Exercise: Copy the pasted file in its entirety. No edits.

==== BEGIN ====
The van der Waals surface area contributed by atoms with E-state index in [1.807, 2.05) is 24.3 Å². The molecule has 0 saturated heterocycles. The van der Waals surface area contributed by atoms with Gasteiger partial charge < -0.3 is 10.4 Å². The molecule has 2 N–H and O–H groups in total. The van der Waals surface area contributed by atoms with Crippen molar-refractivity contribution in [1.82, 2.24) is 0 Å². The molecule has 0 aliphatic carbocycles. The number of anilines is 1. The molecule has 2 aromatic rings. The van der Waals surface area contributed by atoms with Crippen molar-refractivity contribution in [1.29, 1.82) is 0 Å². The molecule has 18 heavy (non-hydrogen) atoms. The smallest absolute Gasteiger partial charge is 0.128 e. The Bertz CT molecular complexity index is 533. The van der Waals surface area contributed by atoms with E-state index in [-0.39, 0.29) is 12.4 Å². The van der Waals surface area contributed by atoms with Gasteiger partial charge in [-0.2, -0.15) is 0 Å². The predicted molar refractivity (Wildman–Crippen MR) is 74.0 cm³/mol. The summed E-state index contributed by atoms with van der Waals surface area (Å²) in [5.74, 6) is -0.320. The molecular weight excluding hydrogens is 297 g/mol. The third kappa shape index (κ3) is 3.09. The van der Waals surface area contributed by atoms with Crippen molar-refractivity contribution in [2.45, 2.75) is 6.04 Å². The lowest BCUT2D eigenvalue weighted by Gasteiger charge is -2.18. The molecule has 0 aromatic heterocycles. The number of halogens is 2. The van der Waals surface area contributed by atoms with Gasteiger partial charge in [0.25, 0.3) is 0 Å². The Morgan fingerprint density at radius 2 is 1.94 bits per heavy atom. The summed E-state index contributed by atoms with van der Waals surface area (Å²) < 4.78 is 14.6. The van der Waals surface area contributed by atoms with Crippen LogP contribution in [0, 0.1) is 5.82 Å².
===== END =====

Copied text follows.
The van der Waals surface area contributed by atoms with E-state index in [1.807, 2.05) is 24.3 Å². The molecule has 0 saturated heterocycles. The van der Waals surface area contributed by atoms with Gasteiger partial charge < -0.3 is 10.4 Å². The molecule has 2 N–H and O–H groups in total. The van der Waals surface area contributed by atoms with Crippen molar-refractivity contribution in [1.82, 2.24) is 0 Å². The molecule has 0 aliphatic carbocycles. The number of anilines is 1. The molecule has 2 aromatic rings. The van der Waals surface area contributed by atoms with Crippen molar-refractivity contribution in [1.29, 1.82) is 0 Å². The molecule has 18 heavy (non-hydrogen) atoms. The smallest absolute Gasteiger partial charge is 0.128 e. The Bertz CT molecular complexity index is 533. The van der Waals surface area contributed by atoms with E-state index in [-0.39, 0.29) is 12.4 Å². The van der Waals surface area contributed by atoms with Gasteiger partial charge in [-0.2, -0.15) is 0 Å². The predicted molar refractivity (Wildman–Crippen MR) is 74.0 cm³/mol. The summed E-state index contributed by atoms with van der Waals surface area (Å²) in [5.74, 6) is -0.320. The molecular weight excluding hydrogens is 297 g/mol. The third kappa shape index (κ3) is 3.09. The van der Waals surface area contributed by atoms with Crippen molar-refractivity contribution in [2.45, 2.75) is 6.04 Å². The lowest BCUT2D eigenvalue weighted by Gasteiger charge is -2.18. The molecule has 0 aromatic heterocycles. The number of halogens is 2. The van der Waals surface area contributed by atoms with Gasteiger partial charge in [0.25, 0.3) is 0 Å². The Morgan fingerprint density at radius 2 is 1.94 bits per heavy atom. The summed E-state index contributed by atoms with van der Waals surface area (Å²) < 4.78 is 14.6. The van der Waals surface area contributed by atoms with Crippen LogP contribution in [0, 0.1) is 5.82 Å².